(cited in BAE 2015, 2016, 2020, 2022); PUSHCART poetry finalist

Creative Strategies for Supporting Writers with Mental Illness

Blog Editor’s Note: Recently, arriving at a writing workshop for my MFA, I noticed that a large, adjustable chair with wheels had been set aside near the blackboard. Taped on the back was a note with the name of one of the workshop attendants.

When this student arrived, her eyes briefly scanned the room and found the chair. She pulled it to the table and sat, and during the several hours we worked, she quietly twisted the chair right and left. I learned later that this was a necessary activity for controlling the pain in her chronically strained back.

I remember thinking how great it was that this student could ask for and be provided a tool to accommodate her disability. In this way, she was ensured the same access to the MFA program as every other student.

This experience is brought into even greater relief in the context of today’s post. In “Supporting Writers with Mental Illness,” J.A. Grier asks us to apply the same respect and accommodation for writers with mental disabilities–depression, anxiety, PTSD, ADHD, OCD, etc–that we do for writers with physical disabilities. Let’s join the conversation, Grier says, by including illnesses of psychology and brain chemistry when we devise and  implement strategies for supporting those with disabilities.

HeadshotFinalSquareAll of my notes within this post were added with the author’s input and approval.

–Amy Grier, Blog Editor

Supporting Writers with Mental Illness

by J.A. Grier

You know a writer with mental illness, even if you don’t realize it or know that person by name. Maybe the writer is a friend, or someone in your critique group, or someone you met at a writer’s convention. Maybe it’s someone you are working with on a publication.

Or maybe that writer is you.

writer-with-teaAnd you know the statistics – that one in five adults experiences mental illness each year. You may also know that there are studies that suggest that writers are twice as likely to have mental illness as the general population.

So yes, you know a writer with mental illness.

And to introduce one by name, I am one of them.  I view it as both a disability (as defined by the American’s with Disabilities Act, ADA) and a chronic medical condition. It impacts every aspect of my life, which naturally includes my writing. I am always looking for ways to support myself as a writer with mental illness, and if you are reading this post, then I know you are looking for those ways, too.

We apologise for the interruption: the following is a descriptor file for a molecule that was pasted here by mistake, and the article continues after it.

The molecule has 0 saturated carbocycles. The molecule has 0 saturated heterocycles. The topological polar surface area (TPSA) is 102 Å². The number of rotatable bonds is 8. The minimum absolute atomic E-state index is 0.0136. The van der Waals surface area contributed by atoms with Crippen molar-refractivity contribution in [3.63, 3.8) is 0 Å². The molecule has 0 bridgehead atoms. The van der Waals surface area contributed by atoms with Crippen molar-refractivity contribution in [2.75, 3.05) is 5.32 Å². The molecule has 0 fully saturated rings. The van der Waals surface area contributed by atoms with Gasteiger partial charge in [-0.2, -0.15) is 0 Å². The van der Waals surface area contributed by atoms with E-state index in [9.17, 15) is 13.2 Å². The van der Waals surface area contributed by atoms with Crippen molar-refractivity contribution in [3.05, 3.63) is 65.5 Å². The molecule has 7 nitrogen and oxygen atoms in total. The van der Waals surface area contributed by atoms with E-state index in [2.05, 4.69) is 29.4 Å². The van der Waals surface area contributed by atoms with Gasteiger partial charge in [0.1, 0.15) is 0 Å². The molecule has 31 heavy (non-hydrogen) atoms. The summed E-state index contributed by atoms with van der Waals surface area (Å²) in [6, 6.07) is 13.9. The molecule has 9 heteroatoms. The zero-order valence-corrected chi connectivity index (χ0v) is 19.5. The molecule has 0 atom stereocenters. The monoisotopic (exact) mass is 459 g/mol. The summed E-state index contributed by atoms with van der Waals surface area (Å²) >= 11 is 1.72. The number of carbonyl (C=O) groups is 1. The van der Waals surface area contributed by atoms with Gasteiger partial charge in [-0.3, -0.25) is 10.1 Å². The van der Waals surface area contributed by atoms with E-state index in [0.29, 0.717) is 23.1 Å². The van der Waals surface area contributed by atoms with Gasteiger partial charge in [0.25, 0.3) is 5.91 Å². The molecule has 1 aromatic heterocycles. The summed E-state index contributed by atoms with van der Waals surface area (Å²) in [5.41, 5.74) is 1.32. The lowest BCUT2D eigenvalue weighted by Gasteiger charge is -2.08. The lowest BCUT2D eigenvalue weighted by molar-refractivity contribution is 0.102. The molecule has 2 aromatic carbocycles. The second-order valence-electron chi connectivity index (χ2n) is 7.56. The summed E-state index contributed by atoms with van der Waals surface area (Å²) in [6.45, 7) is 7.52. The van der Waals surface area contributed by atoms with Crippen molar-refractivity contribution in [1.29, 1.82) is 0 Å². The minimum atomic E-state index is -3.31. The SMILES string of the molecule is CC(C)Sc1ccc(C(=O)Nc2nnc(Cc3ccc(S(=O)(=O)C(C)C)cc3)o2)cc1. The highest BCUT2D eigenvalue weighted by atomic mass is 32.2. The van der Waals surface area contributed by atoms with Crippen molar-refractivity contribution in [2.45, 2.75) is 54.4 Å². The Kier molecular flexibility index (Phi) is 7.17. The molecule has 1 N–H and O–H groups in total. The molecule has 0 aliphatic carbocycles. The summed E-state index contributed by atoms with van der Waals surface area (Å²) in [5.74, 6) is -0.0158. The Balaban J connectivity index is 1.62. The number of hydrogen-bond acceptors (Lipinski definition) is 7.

Here I’ve compiled a short list of what the writing and publishing community can do to support its writers with mental illness. This is just a short compilation to help everyone join the conversation. Note that many of the suggestions below could apply to any marginalized writer, or even to writers in general. Helping writers with mental illness means helping all writers to improve conditions in the writing and publishing community.

If you are a publisher open to submissions, or working with someone on a piece for publication, critique, or review:

Make submitting easy. Submission guidelines can be overwhelming. Work to streamline your submission process, not only for ease in publishing but for taking one more barrier out of the way of writers facing additional challenges.

Keep expectations clear. Make sure all expectations, directions, timelines, and benchmarks are clear and in writing – go over them together to ensure they are understood. Make sure you have multiple ways to contact the writer you are working with to follow up when necessary.

Be “hands on.” Work with writers to break down larger tasks into smaller pieces with mutuallydiverse-hands-painting agreed upon, realistic, and achievable deadlines. Contact this person regularly and ask what you can do to help, if necessary.